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Archive for April, 2012

Johannes Kepler (1571-1630) built
a model of the universe that calculates
the distance between the six planets known
at that time, illustrated in his book
Mysterium Cosmographicum.

The following excerpts are from the book Kepler by John Banville, published in 1981. This is for the series Bookmarks, Bindings and Blue Ink on marked passages in my books:

Aedes Cramerianis
Prague
March 1610
Signor Prof. Giorgio Antonio Magini: at Bologna

It is as if one had woken up to find two suns in the sky. That is only, of course, a way of putting it. Two suns would be a miracle, or magic, whereas this has been wrought by human eye and mind. It seems to me that there are times when, suddenly, after centuries of stagnation, things begin to flow all together as it were with astonishing swiftness, when from all sides streams spring up and join their courses, and this great confluence rushes on like a mighty river, carrying upon its flood all the broken & pathetic wreckage of our misconceptions. Thus, it is not a twelvemonth since I published my Astronomia nova, changing beyond recognition our notion of celestial workings: and now comes this news from Padua! Doubtless you in Italy are already familiar with it, and I know that even the most amazing things can come to seem commonplace in only a little time; for us, however, it is still new & wonderful & somewhat frightening.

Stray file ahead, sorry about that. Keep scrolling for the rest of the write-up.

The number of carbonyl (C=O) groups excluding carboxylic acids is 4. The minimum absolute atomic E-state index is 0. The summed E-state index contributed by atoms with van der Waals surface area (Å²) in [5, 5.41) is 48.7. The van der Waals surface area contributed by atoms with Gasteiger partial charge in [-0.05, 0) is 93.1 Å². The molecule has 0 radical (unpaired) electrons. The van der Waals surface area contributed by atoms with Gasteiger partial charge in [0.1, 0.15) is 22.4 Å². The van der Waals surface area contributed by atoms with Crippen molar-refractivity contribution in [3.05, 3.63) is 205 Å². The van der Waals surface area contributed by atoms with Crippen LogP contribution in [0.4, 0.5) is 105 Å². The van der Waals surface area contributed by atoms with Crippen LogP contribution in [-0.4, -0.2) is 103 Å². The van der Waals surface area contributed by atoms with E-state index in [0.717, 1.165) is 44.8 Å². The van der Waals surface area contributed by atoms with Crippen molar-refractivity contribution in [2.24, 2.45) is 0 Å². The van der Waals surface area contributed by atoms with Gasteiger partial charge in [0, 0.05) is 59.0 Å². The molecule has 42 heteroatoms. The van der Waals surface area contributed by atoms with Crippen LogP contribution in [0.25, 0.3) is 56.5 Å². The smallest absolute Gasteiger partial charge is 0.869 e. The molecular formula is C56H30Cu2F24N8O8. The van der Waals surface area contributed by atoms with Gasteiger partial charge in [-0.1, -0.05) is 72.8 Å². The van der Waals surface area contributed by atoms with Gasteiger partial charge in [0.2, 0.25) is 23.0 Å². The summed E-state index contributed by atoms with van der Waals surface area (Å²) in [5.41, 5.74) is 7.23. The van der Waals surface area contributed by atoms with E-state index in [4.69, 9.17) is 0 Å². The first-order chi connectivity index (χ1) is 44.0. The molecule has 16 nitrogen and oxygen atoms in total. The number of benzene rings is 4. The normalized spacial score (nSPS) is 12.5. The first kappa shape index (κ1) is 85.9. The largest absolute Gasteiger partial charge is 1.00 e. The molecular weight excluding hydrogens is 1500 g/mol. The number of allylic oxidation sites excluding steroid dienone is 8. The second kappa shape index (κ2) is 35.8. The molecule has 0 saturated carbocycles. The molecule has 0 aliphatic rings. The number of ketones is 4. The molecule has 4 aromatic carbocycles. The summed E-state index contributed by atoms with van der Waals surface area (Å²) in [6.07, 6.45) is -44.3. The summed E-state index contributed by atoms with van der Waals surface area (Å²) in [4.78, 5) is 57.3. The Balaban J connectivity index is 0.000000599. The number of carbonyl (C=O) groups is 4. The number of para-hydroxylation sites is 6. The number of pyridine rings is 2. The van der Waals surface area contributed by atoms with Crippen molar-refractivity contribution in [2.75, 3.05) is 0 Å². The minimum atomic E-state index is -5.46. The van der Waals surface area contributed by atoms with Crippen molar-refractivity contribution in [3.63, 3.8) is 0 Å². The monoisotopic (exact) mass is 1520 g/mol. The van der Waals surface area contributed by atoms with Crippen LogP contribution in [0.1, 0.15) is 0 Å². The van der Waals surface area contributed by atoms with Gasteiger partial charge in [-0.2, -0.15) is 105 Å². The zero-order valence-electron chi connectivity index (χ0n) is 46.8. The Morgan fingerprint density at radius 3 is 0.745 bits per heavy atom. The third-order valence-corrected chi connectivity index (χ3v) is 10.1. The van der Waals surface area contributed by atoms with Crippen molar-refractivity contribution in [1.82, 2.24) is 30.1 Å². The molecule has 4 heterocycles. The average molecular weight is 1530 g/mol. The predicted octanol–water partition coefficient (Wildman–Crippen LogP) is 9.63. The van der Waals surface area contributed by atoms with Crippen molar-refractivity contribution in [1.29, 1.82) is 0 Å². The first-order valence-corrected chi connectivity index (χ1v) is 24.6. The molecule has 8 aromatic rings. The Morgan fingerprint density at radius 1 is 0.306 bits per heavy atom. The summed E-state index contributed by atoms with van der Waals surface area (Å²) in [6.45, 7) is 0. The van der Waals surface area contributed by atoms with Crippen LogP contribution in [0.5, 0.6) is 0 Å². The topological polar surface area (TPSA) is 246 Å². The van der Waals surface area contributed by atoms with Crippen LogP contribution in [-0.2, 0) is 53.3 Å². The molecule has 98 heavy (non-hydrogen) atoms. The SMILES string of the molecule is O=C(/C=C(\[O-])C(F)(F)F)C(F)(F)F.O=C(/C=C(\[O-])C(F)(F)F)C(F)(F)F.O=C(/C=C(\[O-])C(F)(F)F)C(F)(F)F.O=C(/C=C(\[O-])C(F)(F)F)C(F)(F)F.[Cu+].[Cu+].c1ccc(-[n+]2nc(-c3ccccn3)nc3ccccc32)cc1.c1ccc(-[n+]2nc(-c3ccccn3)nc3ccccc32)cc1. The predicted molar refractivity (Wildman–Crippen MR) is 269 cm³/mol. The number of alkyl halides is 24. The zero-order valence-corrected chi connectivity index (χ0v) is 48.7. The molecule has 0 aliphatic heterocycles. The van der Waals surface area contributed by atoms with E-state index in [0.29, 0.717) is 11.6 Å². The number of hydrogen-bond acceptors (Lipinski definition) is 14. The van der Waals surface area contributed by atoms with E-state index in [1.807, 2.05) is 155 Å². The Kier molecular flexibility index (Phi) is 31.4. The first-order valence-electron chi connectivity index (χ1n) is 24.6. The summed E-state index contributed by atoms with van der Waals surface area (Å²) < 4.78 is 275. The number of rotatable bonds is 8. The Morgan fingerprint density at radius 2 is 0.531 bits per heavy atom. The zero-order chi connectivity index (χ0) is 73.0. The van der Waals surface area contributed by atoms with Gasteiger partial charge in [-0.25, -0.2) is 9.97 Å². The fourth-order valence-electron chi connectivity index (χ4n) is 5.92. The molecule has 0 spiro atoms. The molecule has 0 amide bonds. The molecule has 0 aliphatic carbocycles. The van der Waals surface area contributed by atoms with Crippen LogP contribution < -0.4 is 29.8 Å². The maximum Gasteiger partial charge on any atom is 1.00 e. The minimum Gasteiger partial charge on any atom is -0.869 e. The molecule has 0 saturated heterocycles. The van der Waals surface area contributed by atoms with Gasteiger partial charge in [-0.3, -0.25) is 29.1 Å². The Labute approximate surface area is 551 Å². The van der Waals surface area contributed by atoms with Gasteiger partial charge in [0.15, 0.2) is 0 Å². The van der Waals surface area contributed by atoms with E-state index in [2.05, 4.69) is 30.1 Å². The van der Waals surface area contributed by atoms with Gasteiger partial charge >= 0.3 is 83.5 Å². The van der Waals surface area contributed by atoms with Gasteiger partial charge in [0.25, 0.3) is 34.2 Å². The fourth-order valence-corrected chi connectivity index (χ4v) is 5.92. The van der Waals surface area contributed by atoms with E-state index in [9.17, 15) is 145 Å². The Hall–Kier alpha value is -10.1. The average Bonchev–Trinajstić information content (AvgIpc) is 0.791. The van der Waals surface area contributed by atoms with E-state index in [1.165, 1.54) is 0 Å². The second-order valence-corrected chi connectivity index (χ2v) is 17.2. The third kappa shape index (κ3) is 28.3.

“O Kepler, Kepler . . .”

Now he went all the way back to the Mysterium, and the theory which through the years had been his happiness and his constant hope, the incorporation of the five regular solids within the intervals of the planets. His discovery of the ellipse law in the Astronomia nova had dealt a blow to that idea, but a blow not heavy enough to destroy his faith. Somehow the rules of plane harmony must be made to account for the irregularities in this model of the world. The problem delighted him. The new astronomy which he had invented had destroyed the old symmetries; then he must find new and finer ones.

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